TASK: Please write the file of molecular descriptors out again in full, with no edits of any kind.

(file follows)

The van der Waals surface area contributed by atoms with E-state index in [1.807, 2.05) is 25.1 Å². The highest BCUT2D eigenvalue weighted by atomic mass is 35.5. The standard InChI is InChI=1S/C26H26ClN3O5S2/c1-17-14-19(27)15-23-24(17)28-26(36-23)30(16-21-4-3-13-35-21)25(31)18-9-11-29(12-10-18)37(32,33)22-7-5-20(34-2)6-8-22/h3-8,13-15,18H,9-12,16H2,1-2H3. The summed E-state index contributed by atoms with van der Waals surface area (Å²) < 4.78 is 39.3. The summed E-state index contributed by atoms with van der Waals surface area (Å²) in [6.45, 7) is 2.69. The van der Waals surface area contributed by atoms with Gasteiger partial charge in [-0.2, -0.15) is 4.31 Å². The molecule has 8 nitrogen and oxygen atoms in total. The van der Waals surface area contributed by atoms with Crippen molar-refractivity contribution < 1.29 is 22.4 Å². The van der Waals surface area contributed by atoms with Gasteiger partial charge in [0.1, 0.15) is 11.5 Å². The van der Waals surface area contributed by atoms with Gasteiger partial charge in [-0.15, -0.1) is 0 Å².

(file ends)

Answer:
The van der Waals surface area contributed by atoms with E-state index in [1.807, 2.05) is 25.1 Å². The highest BCUT2D eigenvalue weighted by atomic mass is 35.5. The standard InChI is InChI=1S/C26H26ClN3O5S2/c1-17-14-19(27)15-23-24(17)28-26(36-23)30(16-21-4-3-13-35-21)25(31)18-9-11-29(12-10-18)37(32,33)22-7-5-20(34-2)6-8-22/h3-8,13-15,18H,9-12,16H2,1-2H3. The summed E-state index contributed by atoms with van der Waals surface area (Å²) < 4.78 is 39.3. The summed E-state index contributed by atoms with van der Waals surface area (Å²) in [6.45, 7) is 2.69. The van der Waals surface area contributed by atoms with Gasteiger partial charge in [-0.2, -0.15) is 4.31 Å². The molecule has 8 nitrogen and oxygen atoms in total. The van der Waals surface area contributed by atoms with Crippen molar-refractivity contribution < 1.29 is 22.4 Å². The van der Waals surface area contributed by atoms with Gasteiger partial charge in [0.1, 0.15) is 11.5 Å². The van der Waals surface area contributed by atoms with Gasteiger partial charge in [-0.15, -0.1) is 0 Å².